In line with the requirements of PPG17: Planning for Open Space, Sport and Recreation, an audit of open space, sport and recreation facilities in the Borough has been carried out and updated in 2008. The study found there is a deficit of these facilities in the Borough. Therefore, it is appropriate to require new residential development, which results in a net increase in units, to contribute to the provision of children's play areas, outdoor recreational facilities for teenagers and outdoor sport facilities.
Improved play provision for children and young people will be made to serve local areas where there is an identified shortfall, or to meet increased demands as a result of new development. The Infrastructure Delivery Plan sets out the detail of identified need in the Borough.
Outdoor sports facilities will be provided to meet identified demands and shortfall as highlighted in the Infrastructure Delivery Plan and previously in the Open Space, Sport and Recreational Facilities Audit (2008).
Where provision is provided on site, the current National Playing Field Association standards should be applied. The Accessible Natural Greenspace Standards (ANGSt) produced by Natural England should also be adhered to. Assessing current provision against ANGSt helps the Council to identify where adequate provision is being made for natural green space, and where action needs to be taken to deliver appropriate levels of natural space close to people's homes.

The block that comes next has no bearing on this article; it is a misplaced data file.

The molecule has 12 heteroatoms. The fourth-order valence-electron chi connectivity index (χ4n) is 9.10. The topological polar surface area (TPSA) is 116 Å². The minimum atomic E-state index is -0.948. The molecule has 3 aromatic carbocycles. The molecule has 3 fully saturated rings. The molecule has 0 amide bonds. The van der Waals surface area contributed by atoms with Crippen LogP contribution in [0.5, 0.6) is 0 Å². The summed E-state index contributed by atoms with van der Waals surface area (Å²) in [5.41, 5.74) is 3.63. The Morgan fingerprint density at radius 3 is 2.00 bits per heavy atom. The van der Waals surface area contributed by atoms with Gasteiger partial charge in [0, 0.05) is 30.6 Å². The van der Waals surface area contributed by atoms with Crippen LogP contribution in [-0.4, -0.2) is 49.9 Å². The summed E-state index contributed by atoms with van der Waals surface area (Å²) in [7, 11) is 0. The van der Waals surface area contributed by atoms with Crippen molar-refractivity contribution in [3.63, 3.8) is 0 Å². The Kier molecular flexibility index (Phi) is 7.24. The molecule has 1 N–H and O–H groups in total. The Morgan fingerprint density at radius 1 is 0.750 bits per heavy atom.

The Council's current priorities for addressing shortfalls in children's play areas are parts of:
- Byfleet (north of Parvis Road)
- Goldsworth Park (St John's Road area)
- Maybury (area around Windsor Way)
- Pyrford Village.
A need for additional multi-use games areas suitable for teenagers has been identified in many parts of the Borough. The Infrastructure Delivery Plan sets out the detail of identified need in the Borough.
The Council recognises that river and canal corridors are of great importance for water resources, water quality, nature conservation, recreation and landscape value. Rivers and canals are also an important source of open space and can also form valuable links between habitats (as set out in PPS9: Biodiversity and Geological Conservation). Wetland habitats, open space and green infrastructure aid with flood storage and biodiversity.